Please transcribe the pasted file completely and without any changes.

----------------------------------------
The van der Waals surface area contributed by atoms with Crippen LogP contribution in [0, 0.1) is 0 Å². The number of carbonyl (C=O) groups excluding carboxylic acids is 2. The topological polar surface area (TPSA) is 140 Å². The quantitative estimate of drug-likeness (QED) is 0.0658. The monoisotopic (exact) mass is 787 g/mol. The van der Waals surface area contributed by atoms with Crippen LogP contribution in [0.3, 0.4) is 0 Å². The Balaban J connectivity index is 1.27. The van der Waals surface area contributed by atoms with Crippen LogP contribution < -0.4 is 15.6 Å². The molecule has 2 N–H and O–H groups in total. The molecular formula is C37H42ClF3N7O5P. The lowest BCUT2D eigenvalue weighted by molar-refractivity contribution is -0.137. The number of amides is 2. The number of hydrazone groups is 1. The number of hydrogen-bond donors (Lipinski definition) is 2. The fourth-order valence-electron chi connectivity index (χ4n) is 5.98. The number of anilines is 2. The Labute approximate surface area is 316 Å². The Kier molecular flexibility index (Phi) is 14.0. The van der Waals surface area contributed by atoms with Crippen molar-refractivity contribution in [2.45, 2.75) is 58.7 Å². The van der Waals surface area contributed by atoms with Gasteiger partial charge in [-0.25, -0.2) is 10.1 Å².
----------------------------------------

The van der Waals surface area contributed by atoms with Crippen LogP contribution in [0, 0.1) is 0 Å². The number of carbonyl (C=O) groups excluding carboxylic acids is 2. The topological polar surface area (TPSA) is 140 Å². The quantitative estimate of drug-likeness (QED) is 0.0658. The monoisotopic (exact) mass is 787 g/mol. The van der Waals surface area contributed by atoms with Crippen LogP contribution in [0.3, 0.4) is 0 Å². The Balaban J connectivity index is 1.27. The van der Waals surface area contributed by atoms with Crippen LogP contribution < -0.4 is 15.6 Å². The molecule has 2 N–H and O–H groups in total. The molecular formula is C37H42ClF3N7O5P. The lowest BCUT2D eigenvalue weighted by molar-refractivity contribution is -0.137. The number of amides is 2. The number of hydrazone groups is 1. The number of hydrogen-bond donors (Lipinski definition) is 2. The fourth-order valence-electron chi connectivity index (χ4n) is 5.98. The number of anilines is 2. The Labute approximate surface area is 316 Å². The Kier molecular flexibility index (Phi) is 14.0. The van der Waals surface area contributed by atoms with Crippen molar-refractivity contribution in [2.45, 2.75) is 58.7 Å². The van der Waals surface area contributed by atoms with Gasteiger partial charge in [-0.25, -0.2) is 10.1 Å².